Midsommar Is an Improvement Over Hereditary

Midsommar is an improvement over Hereditary

Ari Aster's newest film deals with grief...again


Last year, Hereditary was released by A24 and received critical acclaim. It was Ari Aster's feature film directorial debut. Given all the positive attention it received, there was a lot of pressure for his second film, Midsommar, to succeed. Once again, Ari Aster managed to win over the critics and general audiences alike. I went and saw both movies on their respective opening weekends with a group of friends, and both times I walked out feeling like even if I didn't love the movie, I at least gained something from watching it. Spoilers ahead for both Midsommar and Hereditary

The Plot

Midsommar follows a group of college aged adults as they go to Sweden to take part in a festival that occurs once every 90 years. What they don't realize is that the festival is being run by a cult that has sinister intentions for the group.

The ritual the cult is participating in merely acts as a vehicle for the real story of the film, which is actually a touching tale about empowerment and dealing with grief. The main character of the film is a girl named Dani who is grieving after the loss of her sister and parents 6 months after her sister committed a murder suicide. While all of this is going on, she is dealing with her neglectful boyfriend. Throughout the movie, she grows as a person as the ritual brings out a whole new side of her.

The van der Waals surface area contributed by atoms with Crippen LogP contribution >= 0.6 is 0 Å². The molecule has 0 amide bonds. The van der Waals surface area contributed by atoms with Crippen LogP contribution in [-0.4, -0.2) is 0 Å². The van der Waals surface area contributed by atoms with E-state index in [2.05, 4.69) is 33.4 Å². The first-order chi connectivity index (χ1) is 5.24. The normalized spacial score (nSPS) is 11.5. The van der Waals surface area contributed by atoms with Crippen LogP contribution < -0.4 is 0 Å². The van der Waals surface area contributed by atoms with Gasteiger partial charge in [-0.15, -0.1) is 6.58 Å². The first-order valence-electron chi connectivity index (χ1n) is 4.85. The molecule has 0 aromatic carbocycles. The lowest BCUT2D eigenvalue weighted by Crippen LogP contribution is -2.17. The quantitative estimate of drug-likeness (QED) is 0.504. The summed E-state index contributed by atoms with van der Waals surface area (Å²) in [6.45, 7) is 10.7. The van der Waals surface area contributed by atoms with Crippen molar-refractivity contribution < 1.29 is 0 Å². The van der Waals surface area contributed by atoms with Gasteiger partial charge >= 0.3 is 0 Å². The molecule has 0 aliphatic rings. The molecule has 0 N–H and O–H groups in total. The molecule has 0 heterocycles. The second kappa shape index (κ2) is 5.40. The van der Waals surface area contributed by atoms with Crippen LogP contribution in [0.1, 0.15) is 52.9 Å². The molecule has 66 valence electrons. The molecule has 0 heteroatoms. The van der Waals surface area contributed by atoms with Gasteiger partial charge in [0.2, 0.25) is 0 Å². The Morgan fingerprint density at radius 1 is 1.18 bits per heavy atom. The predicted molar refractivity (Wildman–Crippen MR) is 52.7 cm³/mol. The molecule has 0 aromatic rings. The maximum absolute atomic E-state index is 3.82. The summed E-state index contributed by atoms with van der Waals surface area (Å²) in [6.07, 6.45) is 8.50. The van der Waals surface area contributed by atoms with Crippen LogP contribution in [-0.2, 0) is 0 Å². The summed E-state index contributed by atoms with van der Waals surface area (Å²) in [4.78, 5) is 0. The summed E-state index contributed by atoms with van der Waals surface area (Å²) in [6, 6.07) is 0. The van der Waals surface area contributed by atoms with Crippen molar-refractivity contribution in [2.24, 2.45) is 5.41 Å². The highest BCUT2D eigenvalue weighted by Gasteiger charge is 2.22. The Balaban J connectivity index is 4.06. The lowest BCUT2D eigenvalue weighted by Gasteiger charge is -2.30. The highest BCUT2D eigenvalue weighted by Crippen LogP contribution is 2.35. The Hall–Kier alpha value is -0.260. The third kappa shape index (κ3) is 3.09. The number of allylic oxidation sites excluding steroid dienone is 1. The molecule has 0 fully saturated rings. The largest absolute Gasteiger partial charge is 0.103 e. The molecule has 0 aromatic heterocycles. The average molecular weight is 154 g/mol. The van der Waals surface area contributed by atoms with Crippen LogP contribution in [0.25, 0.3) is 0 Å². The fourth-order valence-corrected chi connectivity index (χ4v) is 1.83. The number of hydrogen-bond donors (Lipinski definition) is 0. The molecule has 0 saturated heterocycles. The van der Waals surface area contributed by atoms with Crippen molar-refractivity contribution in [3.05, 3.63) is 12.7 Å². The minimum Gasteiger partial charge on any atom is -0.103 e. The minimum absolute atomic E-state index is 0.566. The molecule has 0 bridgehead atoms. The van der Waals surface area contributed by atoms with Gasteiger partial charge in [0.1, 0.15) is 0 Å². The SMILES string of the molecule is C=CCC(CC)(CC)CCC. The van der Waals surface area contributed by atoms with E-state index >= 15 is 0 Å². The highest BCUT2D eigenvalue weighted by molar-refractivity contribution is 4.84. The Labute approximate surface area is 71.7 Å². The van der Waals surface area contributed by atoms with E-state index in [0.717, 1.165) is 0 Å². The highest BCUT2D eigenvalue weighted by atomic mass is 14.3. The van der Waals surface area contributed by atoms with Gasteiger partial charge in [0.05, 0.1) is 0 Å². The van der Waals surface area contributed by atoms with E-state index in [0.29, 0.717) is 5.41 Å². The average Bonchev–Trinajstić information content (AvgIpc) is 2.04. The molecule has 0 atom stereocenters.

Midsommar vs. Hereditary

So given the fact that there's only 2 films under Ari Aster's name, it's almost impossible not to compare the two. For the most part, every review I've seen of this movie acts like the two films are going for completely different things. I completely disagree. Both films essentially deal with how groups of people deal with loss and go through grief. While Midsommar's ending is more hopeful and optimistic, that doesn't change the fact that the film is essentially dealing with the same material.

What's even worse is that Hereditary has something very important over Midsommar, and that's that Hereditary benefits from knowing the ending and rewatching the movie, while Midsommar does not. Hereditary has a lot of hidden details hidden throughout the film that draw your attention on a second watch. For example, When Charlie is decapitated, there is a symbol on the telephone pole that you might not pay too much attention to. However, later in the movie we learn that symbol is the mark of Paimon, a god who requires the sacrifice of the family. It's an interesting detail that you notice on a second watch, showing the movie is more connected than you might have initially thought.

Midsommar doesn't really have this. Everything is very surface level and nothing is subtle. There's even a giant exposition dump at the end of the film that just explains everything that's been going on in the simplest terms. It treats the audience like an idiot that can't pick up on subtle cues far too often.

The Verdict

Midsommar isn't a bad movie. I was never bored watching it. It's main problems are the fact that it feels like ground we've covered before, and that it's tone is sometimes betrayed, having scenes that should feel ominous turn comedic. I haven't given up on Ari Aster, there are some genuine moments that show he has talent as a director in both of these films, but if I go into his next film and it's another cult performing a ritual, I'm done.

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This article has not been reviewed by Odyssey HQ and solely reflects the ideas and opinions of the creator.

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